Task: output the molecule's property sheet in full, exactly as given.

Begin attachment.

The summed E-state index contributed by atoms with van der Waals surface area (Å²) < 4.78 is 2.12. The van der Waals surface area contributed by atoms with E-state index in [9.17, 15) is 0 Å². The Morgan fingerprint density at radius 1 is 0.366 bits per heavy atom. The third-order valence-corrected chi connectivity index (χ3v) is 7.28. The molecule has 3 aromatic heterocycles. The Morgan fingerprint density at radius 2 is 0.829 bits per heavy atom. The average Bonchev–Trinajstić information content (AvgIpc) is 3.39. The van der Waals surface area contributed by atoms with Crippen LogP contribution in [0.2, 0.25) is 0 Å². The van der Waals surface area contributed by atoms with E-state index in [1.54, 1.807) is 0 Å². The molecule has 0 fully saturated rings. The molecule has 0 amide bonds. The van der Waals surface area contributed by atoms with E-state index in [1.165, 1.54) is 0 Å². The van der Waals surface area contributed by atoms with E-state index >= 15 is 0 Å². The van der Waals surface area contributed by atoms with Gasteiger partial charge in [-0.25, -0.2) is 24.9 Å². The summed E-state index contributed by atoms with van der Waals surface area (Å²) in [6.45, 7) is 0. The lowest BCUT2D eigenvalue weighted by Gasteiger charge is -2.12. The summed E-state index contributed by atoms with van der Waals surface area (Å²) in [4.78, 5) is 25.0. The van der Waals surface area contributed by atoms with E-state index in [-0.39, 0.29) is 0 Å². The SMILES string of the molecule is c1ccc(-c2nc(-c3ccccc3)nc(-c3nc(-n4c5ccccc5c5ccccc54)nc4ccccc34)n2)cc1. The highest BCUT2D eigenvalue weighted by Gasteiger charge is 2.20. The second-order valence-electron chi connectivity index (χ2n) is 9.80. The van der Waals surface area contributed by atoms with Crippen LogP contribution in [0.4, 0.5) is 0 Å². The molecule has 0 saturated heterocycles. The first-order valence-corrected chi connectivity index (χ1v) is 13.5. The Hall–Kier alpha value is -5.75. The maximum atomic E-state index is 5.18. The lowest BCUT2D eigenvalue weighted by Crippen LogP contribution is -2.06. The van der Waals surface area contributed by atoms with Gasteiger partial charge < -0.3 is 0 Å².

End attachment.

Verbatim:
The summed E-state index contributed by atoms with van der Waals surface area (Å²) < 4.78 is 2.12. The van der Waals surface area contributed by atoms with E-state index in [9.17, 15) is 0 Å². The Morgan fingerprint density at radius 1 is 0.366 bits per heavy atom. The third-order valence-corrected chi connectivity index (χ3v) is 7.28. The molecule has 3 aromatic heterocycles. The Morgan fingerprint density at radius 2 is 0.829 bits per heavy atom. The average Bonchev–Trinajstić information content (AvgIpc) is 3.39. The van der Waals surface area contributed by atoms with Crippen LogP contribution in [0.2, 0.25) is 0 Å². The van der Waals surface area contributed by atoms with E-state index in [1.54, 1.807) is 0 Å². The molecule has 0 fully saturated rings. The molecule has 0 amide bonds. The van der Waals surface area contributed by atoms with E-state index in [1.165, 1.54) is 0 Å². The van der Waals surface area contributed by atoms with E-state index >= 15 is 0 Å². The van der Waals surface area contributed by atoms with Gasteiger partial charge in [-0.25, -0.2) is 24.9 Å². The summed E-state index contributed by atoms with van der Waals surface area (Å²) in [6.45, 7) is 0. The lowest BCUT2D eigenvalue weighted by Gasteiger charge is -2.12. The summed E-state index contributed by atoms with van der Waals surface area (Å²) in [4.78, 5) is 25.0. The van der Waals surface area contributed by atoms with E-state index in [-0.39, 0.29) is 0 Å². The SMILES string of the molecule is c1ccc(-c2nc(-c3ccccc3)nc(-c3nc(-n4c5ccccc5c5ccccc54)nc4ccccc34)n2)cc1. The highest BCUT2D eigenvalue weighted by Gasteiger charge is 2.20. The second-order valence-electron chi connectivity index (χ2n) is 9.80. The van der Waals surface area contributed by atoms with Crippen LogP contribution in [0.4, 0.5) is 0 Å². The molecule has 0 saturated heterocycles. The first-order valence-corrected chi connectivity index (χ1v) is 13.5. The Hall–Kier alpha value is -5.75. The maximum atomic E-state index is 5.18. The lowest BCUT2D eigenvalue weighted by Crippen LogP contribution is -2.06. The van der Waals surface area contributed by atoms with Gasteiger partial charge < -0.3 is 0 Å².